"Lord of the Flies" By William Golding This essay shows how Golding created an atmosphere of fear

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Fear first comes into play when the boys are all up on top of the mountain

after they light their first fire. The entire back side of the mountain bursts into

flames, and all that can be heard is the popping and hissing from the brush. The odd

pop sends branches and "creepers" into the air. When one of the little boys sees one

of the creepers fly up from down below, he screams "Snakes! Snakes!" This

frightens the other "lil 'uns."

While all the boys are still up on top of the mountain, Piggy had noticed that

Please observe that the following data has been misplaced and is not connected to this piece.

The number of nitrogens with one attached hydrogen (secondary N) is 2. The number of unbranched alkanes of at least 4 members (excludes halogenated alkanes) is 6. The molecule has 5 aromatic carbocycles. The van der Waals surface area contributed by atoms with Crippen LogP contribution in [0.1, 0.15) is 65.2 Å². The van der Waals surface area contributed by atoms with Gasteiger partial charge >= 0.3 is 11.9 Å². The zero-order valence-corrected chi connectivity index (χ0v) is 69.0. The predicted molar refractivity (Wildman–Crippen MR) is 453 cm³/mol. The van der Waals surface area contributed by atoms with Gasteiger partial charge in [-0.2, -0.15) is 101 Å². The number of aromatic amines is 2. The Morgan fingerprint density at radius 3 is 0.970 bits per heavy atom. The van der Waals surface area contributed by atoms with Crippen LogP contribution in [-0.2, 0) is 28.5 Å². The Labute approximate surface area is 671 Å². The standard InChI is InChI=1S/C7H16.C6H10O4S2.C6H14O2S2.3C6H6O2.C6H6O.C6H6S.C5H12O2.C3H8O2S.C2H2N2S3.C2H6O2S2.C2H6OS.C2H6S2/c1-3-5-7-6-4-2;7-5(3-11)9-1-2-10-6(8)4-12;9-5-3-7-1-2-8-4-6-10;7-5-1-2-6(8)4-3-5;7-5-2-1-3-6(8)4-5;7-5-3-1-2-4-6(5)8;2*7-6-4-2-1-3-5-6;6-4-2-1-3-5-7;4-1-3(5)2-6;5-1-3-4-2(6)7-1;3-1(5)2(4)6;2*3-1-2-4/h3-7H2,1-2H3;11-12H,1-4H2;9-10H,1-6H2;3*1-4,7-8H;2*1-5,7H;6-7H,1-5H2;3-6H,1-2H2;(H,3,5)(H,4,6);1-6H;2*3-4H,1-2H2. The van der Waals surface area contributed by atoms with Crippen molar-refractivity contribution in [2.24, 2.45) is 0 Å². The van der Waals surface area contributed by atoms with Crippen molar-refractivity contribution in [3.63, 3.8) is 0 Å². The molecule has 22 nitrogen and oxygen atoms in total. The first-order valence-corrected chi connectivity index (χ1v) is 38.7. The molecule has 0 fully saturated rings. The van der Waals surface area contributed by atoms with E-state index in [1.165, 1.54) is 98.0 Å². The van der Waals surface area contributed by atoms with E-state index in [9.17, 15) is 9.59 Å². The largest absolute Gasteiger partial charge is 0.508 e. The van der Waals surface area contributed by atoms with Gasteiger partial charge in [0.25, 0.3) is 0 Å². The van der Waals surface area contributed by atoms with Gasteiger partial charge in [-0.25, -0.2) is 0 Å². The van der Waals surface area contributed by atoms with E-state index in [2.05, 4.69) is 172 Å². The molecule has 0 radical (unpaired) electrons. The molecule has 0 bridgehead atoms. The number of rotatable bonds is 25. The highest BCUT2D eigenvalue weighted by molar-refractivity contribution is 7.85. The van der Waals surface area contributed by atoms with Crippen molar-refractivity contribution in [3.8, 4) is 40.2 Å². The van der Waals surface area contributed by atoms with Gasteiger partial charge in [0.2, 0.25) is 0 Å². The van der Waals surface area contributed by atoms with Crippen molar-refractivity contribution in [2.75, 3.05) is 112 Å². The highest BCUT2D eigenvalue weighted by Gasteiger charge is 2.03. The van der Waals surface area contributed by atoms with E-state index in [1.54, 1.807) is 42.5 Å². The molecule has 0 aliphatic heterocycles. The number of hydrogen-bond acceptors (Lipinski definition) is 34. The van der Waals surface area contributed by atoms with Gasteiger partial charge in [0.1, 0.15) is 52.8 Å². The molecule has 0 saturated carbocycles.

something was missing. The boy with the large birthmark on his face was missing!

At first they didn't think too much of it. He could be playing in the bushes, or back

down at the beach. After a great deal of time, the small boy was still nowhere to be

found, and was soon forgotten by the other boys.

Although the boy with the

birthmark on his face was lost in the minds of the other boys, the memory of that

day still haunted Piggy. This reminded him of how he hated the society in which

they had created. He just wanted to get away from it all. Ralph was the only one

that ensured his survival. Without Ralph, Piggy was nothing.

The boy's fear of the unknown on the island leads to their fear of the beast. The

boys cannot accept the notion of a beast existing on the island, nor can they let go of

it. The recognition that no real beast exists, and that the only beast on the island is

fear itself is one of the deepest meanings of the story.